Wednesday, November 18, 2009

7 Things to Know If You Are Considering a Career as a Log Home Builder

We recently received an email from a fellow who had just lost his job as a journeyman iron worker due to the economy. He wondered if training to be a log builder would be a wise choice. Here are his questions answered by Walter Bramsleven.

1) How does some one get into the industry?
A firm would have to hire you first and then become indentured into the apprenticeship program in BC.

2) Do the training programs that are available really make a huge difference in someone’s chances for employment?
To some degree, but log building varies from yard to yard. Basic carpentry skills and good math skills are good things to have to get into this field.

3) Are there schools that you would recommend and / or not?
There are some schools out there, but we are not sure if they are familiar with the log builders program recently completed by the Government of BC, which would be the preferred curriculum.

The Residential Construction Industry Training Organization of British Columbia (RCITO) promotes,   develops, coordinates and manages the delivery of effective and efficient industry training and trades qualifications in the BC residential construction industry by responding to the skills and training needs of employers and workers. It is a consortium of industry groups including the Log and Timber Building Industry Association.

4) Do you feel that you're industry is in danger regarding finding new contracts and keeping your current employees busy?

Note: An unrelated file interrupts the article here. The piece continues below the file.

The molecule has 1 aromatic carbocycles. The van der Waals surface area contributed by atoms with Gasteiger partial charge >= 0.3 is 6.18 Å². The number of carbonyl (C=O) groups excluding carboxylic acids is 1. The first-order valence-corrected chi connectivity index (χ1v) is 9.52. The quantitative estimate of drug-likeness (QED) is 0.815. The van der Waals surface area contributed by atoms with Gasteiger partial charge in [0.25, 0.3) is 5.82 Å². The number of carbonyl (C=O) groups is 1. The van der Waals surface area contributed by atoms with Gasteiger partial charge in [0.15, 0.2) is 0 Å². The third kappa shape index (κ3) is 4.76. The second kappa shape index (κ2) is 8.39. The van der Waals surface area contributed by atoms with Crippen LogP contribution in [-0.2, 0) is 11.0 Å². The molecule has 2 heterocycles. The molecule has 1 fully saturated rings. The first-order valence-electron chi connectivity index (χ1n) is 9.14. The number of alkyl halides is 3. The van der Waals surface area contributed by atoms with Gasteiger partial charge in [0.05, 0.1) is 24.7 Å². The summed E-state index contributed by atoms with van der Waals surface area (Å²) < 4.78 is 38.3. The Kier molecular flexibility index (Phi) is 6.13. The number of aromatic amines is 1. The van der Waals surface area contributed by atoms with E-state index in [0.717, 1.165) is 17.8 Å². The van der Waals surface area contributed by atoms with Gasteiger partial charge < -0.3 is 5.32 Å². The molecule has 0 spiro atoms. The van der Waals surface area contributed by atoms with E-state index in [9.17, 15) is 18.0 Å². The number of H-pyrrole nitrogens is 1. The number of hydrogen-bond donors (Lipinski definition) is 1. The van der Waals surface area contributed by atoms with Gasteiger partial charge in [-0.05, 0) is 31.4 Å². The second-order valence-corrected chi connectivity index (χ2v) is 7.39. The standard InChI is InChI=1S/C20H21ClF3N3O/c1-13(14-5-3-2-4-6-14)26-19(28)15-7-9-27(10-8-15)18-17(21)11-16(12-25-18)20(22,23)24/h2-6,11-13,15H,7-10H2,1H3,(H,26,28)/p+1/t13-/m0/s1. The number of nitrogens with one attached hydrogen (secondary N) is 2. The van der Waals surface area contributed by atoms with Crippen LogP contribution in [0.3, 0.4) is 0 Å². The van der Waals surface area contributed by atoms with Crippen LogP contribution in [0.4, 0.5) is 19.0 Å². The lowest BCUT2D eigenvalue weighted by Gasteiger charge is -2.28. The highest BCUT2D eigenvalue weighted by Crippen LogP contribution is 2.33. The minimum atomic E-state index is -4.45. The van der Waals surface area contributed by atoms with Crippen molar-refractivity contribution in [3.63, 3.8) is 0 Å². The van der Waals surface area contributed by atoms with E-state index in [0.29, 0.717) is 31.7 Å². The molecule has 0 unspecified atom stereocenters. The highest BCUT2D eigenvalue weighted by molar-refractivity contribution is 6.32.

The log home industry has been affected by not only the recession in the US and Canada, but also the dollar exchange as we previously were the beneficiaries of a weak Canadian dollar as compared to the US. Now the exchange rate is almost at par and this trend will continue for the foreseeable future. This will affect all exporting industries in Canada. Therefore we would not anticipate sales levels experienced previous to the last 2 years. However, due to many firms in the US shutting down, the Canadian market share in the US has increased significantly and when the economy recovers to some degree in the next 2 years, the industry will once again be vibrant, but not to the levels seen from 2003 to 2007.

5) Have you hired any new personnel in the last year? What was their average experience?
We have not hired any new personnel in the last 2 years.

6) What do you think the probability of having to hire anyone in the next 6-8 months looks like? Good, Not sure, or none.
Not sure, but perhaps one or two positions may open due to attrition via retirement from the industry or change of occupations.

7) What specific attributes would be most needed to be successful in this trade?
See response 2 and also add that one must be in good physical condition. Most builders enter into the industry at a young age, usually early 20s. Once into their late 30s or early 40s, bodily wear and tear becomes a factor and they either move up into a management or supervisory position or pursue another career. Running a chainsaw all day cutting notches and lateral grooves is very physically demanding. And to get into this field, one must work in this area for several years before progressing with enough knowledge to work on post and beam log work or accent work, which is less physically demanding, but requires exceptional mathematical skills as well as scribing and fitting skills.

Bonus question:
Is it a good field to be in - Do you love what you do?
We love what we do and believe it to be a good field to be in. Like most other industries right now, times are tough and we must get through this next year or two to get through the economic turmoil. Once signs of recovery begin to surface, it will be a good field to be in.
~Walter Bramsleven


Chris said...

This is a great post. Very informative and helpful. Thank you for sharing this. I am into Log Homes business also.

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Buble said...

Thanks for sharing.
Good post.